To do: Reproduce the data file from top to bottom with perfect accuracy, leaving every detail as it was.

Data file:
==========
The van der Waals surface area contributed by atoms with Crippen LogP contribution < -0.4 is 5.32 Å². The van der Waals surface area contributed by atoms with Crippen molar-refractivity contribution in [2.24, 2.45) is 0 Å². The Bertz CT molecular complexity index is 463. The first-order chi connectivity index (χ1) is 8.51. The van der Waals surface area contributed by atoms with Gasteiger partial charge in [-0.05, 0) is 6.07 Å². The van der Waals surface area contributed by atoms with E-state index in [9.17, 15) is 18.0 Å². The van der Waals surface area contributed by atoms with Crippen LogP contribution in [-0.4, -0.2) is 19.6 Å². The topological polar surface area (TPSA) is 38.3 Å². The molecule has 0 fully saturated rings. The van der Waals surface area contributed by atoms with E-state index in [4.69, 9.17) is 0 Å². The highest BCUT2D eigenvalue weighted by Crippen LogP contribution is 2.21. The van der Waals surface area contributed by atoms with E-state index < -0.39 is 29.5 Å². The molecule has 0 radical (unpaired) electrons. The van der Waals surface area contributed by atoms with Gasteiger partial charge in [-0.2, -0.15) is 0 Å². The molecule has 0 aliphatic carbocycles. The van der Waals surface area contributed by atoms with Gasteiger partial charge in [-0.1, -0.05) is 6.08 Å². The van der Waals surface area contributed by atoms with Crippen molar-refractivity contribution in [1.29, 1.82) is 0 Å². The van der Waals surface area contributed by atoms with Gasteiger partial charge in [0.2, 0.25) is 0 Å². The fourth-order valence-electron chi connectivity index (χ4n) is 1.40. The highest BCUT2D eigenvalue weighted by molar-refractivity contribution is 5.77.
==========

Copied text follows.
The van der Waals surface area contributed by atoms with Crippen LogP contribution < -0.4 is 5.32 Å². The van der Waals surface area contributed by atoms with Crippen molar-refractivity contribution in [2.24, 2.45) is 0 Å². The Bertz CT molecular complexity index is 463. The first-order chi connectivity index (χ1) is 8.51. The van der Waals surface area contributed by atoms with Gasteiger partial charge in [-0.05, 0) is 6.07 Å². The van der Waals surface area contributed by atoms with E-state index in [9.17, 15) is 18.0 Å². The van der Waals surface area contributed by atoms with Crippen LogP contribution in [-0.4, -0.2) is 19.6 Å². The topological polar surface area (TPSA) is 38.3 Å². The molecule has 0 fully saturated rings. The van der Waals surface area contributed by atoms with E-state index in [4.69, 9.17) is 0 Å². The highest BCUT2D eigenvalue weighted by Crippen LogP contribution is 2.21. The van der Waals surface area contributed by atoms with E-state index < -0.39 is 29.5 Å². The molecule has 0 radical (unpaired) electrons. The van der Waals surface area contributed by atoms with Gasteiger partial charge in [-0.2, -0.15) is 0 Å². The molecule has 0 aliphatic carbocycles. The van der Waals surface area contributed by atoms with Gasteiger partial charge in [-0.1, -0.05) is 6.08 Å². The van der Waals surface area contributed by atoms with Crippen molar-refractivity contribution in [1.29, 1.82) is 0 Å². The van der Waals surface area contributed by atoms with Gasteiger partial charge in [0.2, 0.25) is 0 Å². The fourth-order valence-electron chi connectivity index (χ4n) is 1.40. The highest BCUT2D eigenvalue weighted by molar-refractivity contribution is 5.77.